October Declared Contact Lens Safety Month to Promote Eye Health

In the United States, approximately 45 million people wear contact lenses, as reported by the Centers for Disease Control and Prevention (CDC). To raise awareness about the importance of proper contact lens use and prevent serious vision issues, Prevent Blindness has designated October as Contact Lens Safety Month.

A recent study conducted by the CDC revealed that over 80 percent of contact lens wearers engage in behaviors that put them at risk for contact lens-related eye infections. These behaviors include sleeping or napping in lenses, swimming with lenses, and not replacing lenses and lens storage cases within the recommended time frame.

While colored contact lenses are popular year-round for individuals who want to change the color of their iris, there is a surge in usage during Halloween to enhance costumes. However, it is crucial to note that all contact lenses, even those used for cosmetic purposes, are classified as prescription medical devices by the FDA.

Prevent Blindness is offering resources such as fact sheets, shareable social media graphics, and a dedicated webpage to educate the public about contact lens safety. As part of its Focus on Eye Health Expert Series, Prevent Blindness President and CEO, Jeff Todd, discusses patient advocacy and the potential dangers of misusing contact lenses with Thomas L. Steinemann, MD, a professor of ophthalmology at Case Western Reserve University.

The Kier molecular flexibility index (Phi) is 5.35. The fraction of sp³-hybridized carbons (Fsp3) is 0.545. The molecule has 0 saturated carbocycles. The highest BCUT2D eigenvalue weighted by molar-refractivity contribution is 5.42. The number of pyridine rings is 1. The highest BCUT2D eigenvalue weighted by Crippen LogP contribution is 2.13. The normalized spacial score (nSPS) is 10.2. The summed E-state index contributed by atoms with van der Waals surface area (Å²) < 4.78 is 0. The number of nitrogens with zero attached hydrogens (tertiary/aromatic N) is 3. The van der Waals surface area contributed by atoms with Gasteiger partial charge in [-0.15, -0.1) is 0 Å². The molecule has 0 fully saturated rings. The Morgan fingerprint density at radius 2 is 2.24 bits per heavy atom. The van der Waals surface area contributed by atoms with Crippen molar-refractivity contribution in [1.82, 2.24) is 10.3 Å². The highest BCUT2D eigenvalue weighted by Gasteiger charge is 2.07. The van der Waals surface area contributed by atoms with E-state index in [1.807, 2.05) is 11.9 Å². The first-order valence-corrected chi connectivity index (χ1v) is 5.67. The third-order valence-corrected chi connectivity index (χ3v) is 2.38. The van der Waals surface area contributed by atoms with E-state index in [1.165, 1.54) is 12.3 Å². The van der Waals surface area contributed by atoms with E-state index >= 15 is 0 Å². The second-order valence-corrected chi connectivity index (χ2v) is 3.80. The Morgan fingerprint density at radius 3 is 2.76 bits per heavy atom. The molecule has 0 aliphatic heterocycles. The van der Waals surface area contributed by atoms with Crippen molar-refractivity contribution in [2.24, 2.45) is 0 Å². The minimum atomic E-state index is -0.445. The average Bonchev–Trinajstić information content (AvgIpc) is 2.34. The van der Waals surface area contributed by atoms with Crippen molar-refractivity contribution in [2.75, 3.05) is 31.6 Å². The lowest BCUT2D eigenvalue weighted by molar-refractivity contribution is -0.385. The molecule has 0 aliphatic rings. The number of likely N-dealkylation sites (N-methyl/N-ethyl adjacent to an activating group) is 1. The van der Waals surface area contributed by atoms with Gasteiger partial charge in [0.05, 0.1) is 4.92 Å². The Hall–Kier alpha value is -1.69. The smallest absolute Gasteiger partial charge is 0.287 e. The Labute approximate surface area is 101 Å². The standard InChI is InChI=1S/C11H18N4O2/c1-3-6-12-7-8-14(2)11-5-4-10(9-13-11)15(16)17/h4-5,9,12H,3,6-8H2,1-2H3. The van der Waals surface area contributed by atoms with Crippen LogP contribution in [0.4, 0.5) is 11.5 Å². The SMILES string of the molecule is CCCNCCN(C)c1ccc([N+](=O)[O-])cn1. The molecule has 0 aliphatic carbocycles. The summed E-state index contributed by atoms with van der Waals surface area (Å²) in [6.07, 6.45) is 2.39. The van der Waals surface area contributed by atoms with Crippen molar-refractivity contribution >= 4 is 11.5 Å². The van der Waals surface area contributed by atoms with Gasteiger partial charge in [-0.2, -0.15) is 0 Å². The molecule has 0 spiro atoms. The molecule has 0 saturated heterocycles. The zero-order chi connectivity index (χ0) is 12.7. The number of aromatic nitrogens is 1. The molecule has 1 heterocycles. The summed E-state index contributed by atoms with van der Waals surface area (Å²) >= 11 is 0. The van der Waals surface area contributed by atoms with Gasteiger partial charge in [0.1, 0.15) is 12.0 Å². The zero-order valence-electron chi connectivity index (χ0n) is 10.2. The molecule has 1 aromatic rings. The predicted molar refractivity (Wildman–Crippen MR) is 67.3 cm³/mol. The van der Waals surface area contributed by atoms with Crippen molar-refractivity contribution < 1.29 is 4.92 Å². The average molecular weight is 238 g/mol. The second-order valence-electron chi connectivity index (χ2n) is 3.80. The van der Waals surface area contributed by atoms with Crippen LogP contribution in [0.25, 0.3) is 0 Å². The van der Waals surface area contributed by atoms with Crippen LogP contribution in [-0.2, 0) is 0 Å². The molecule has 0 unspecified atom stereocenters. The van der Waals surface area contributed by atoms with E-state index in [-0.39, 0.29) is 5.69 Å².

During Halloween or any time of the year, contact lens wearers must exercise extra caution when applying and removing eye cosmetics. The American Academy of Ophthalmology advises purchasing decorative contacts only from retailers that require a prescription and sell FDA-approved products. Non-compliant lenses may not meet federal health and safety standards and can lead to corneal abrasions, ulcers, and keratitis.

It is important to emphasize that selling contact lenses without a prescription is illegal in the United States. Only prescription lenses fitted by an eye specialist should be used.

Prevent Blindness recommends several safety measures, including not sharing contacts with others, using aerosol products before inserting lenses, applying makeup after inserting lenses and removing it before taking lenses off, using water-soluble cosmetics labeled safe for use with contact lenses, and avoiding frosted and glittery eye shadows that can contain harmful particles.

“Contact lenses can be used safely and effectively to improve vision,” stated Jeff Todd. “We ask all contact lens wearers to be diligent and practice good hygiene every day to keep eyes healthy and avoid painful and potentially blinding infections.”

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